In Guzman v. Sec. Dep’t of Corrections, No. 10-11442 (Oct. 27, 2011), the Court affirmed the grant of habeas relief to a Florida death row inmate. The Court found that the Florida Supreme Court unreasonably applied Giglio when it ruled that Guzman was not entitled to a new trial based on false testimony presented to the jury.
The Florida Supreme Court ruled that while false testimony was presented at trial – two detectives falsely testified that a government witness received no benefit for cooperation when the witness was in fact paid $500 – this testimony was not “material.” The Florida Supreme Court reasoned that the witness’ credibility was amply impeached at trial. Reversing, the Court found that the impeachment was not so complete that there was “no reasonable possibility” that the false testimony could have affected the verdict. In addition, the remaining evidence of guilt was sufficiently “weak” “circumstantial” and “far from overwhelming” to foreclose an impact on the verdict. The witness was “critical” to the State’s case against Guzman, because she contradicted Guzman’s testimony about the events surrounding the murder. In addition, the witness changed her account after receiving $500 reward money.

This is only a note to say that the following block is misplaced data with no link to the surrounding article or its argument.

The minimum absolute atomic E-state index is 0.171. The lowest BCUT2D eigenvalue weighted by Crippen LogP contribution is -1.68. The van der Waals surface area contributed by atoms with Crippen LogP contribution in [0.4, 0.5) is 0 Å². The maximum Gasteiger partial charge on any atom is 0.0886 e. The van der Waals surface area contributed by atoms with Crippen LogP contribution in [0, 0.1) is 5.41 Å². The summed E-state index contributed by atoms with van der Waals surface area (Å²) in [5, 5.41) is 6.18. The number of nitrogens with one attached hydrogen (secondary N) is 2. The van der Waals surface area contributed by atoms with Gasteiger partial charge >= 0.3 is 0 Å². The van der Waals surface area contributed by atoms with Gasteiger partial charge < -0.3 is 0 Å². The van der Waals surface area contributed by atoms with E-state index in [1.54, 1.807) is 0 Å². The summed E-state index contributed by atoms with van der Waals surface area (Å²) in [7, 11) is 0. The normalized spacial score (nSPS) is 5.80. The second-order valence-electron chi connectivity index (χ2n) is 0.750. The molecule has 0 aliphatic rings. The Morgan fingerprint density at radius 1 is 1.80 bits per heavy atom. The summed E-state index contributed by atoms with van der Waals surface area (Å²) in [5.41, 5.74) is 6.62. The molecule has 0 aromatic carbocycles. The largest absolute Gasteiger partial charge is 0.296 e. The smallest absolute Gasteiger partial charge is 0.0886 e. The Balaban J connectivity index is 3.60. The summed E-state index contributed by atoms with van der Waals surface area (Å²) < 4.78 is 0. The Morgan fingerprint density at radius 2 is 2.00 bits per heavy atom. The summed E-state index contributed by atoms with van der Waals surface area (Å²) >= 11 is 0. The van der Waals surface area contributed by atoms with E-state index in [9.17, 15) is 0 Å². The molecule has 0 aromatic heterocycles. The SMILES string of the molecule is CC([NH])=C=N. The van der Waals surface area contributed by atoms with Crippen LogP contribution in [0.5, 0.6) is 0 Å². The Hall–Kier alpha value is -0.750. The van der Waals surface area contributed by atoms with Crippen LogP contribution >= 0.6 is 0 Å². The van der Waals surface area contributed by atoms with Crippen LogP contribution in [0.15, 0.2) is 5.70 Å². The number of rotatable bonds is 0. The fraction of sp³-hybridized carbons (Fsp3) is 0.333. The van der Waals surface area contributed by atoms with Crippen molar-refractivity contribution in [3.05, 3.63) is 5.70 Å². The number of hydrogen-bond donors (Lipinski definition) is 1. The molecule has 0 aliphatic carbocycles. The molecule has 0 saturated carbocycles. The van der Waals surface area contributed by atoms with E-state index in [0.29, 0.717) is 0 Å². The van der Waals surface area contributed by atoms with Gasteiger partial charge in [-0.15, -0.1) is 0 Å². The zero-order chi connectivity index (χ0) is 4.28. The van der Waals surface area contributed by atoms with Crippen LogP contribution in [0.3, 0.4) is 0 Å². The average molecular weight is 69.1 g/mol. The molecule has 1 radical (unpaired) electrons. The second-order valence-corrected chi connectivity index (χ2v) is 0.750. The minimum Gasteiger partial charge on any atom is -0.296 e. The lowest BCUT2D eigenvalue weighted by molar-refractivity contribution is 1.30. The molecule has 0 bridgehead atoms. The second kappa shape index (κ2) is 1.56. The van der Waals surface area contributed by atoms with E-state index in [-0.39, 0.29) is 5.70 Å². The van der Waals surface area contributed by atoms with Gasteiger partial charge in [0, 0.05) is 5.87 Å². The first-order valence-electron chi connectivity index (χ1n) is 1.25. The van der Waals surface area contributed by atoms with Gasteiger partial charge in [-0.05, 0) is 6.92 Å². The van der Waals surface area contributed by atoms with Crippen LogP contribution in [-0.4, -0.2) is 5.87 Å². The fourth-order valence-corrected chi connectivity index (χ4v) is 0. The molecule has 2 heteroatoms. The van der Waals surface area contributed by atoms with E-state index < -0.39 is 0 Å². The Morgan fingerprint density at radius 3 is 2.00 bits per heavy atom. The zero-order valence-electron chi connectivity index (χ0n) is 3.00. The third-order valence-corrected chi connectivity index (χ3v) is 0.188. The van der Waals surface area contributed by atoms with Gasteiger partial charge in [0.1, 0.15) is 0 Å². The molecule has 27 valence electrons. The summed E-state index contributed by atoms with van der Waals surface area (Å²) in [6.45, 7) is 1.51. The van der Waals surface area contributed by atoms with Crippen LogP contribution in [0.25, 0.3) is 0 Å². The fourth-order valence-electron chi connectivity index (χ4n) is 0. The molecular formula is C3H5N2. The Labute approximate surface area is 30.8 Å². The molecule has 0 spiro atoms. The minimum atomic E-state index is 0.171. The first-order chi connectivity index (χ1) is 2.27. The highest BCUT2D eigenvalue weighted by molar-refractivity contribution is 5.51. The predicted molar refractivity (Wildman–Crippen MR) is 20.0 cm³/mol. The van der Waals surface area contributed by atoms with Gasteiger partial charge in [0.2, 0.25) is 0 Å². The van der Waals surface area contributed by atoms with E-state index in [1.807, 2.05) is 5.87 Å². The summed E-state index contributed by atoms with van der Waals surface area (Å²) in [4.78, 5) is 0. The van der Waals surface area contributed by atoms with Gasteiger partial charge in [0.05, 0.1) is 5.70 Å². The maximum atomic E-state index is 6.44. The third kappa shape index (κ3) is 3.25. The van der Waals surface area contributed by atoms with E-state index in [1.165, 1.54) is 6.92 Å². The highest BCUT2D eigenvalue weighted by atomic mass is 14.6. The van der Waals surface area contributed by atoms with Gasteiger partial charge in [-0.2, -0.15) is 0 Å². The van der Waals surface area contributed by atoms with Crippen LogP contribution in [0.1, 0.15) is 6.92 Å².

The Court also found it significant that Guzman testified in his defense at trial, presented witnesses, and otherwise challenged the State’s evidence.